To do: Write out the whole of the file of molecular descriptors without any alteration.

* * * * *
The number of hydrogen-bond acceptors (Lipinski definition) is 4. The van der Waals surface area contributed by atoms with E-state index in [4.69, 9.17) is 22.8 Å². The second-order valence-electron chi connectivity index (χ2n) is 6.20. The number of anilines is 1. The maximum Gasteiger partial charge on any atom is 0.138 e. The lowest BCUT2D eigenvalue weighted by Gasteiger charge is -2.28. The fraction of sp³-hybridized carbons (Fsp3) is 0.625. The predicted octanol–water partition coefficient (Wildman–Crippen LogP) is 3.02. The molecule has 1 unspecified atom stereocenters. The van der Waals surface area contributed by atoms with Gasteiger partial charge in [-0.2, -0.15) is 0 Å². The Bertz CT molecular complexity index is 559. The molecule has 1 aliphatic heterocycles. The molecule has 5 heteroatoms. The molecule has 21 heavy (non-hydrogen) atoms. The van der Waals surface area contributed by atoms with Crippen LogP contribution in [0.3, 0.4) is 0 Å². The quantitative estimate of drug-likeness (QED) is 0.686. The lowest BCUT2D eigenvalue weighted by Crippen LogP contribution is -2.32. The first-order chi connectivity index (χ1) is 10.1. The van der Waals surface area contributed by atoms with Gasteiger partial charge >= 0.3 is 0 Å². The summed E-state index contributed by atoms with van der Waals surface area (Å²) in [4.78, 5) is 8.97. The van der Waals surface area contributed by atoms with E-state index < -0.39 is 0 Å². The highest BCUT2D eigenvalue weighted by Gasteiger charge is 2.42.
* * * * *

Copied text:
The number of hydrogen-bond acceptors (Lipinski definition) is 4. The van der Waals surface area contributed by atoms with E-state index in [4.69, 9.17) is 22.8 Å². The second-order valence-electron chi connectivity index (χ2n) is 6.20. The number of anilines is 1. The maximum Gasteiger partial charge on any atom is 0.138 e. The lowest BCUT2D eigenvalue weighted by Gasteiger charge is -2.28. The fraction of sp³-hybridized carbons (Fsp3) is 0.625. The predicted octanol–water partition coefficient (Wildman–Crippen LogP) is 3.02. The molecule has 1 unspecified atom stereocenters. The van der Waals surface area contributed by atoms with Gasteiger partial charge in [-0.2, -0.15) is 0 Å². The Bertz CT molecular complexity index is 559. The molecule has 1 aliphatic heterocycles. The molecule has 5 heteroatoms. The molecule has 21 heavy (non-hydrogen) atoms. The van der Waals surface area contributed by atoms with Crippen LogP contribution in [0.3, 0.4) is 0 Å². The quantitative estimate of drug-likeness (QED) is 0.686. The lowest BCUT2D eigenvalue weighted by Crippen LogP contribution is -2.32. The first-order chi connectivity index (χ1) is 10.1. The van der Waals surface area contributed by atoms with Gasteiger partial charge >= 0.3 is 0 Å². The summed E-state index contributed by atoms with van der Waals surface area (Å²) in [4.78, 5) is 8.97. The van der Waals surface area contributed by atoms with E-state index < -0.39 is 0 Å². The highest BCUT2D eigenvalue weighted by Gasteiger charge is 2.42.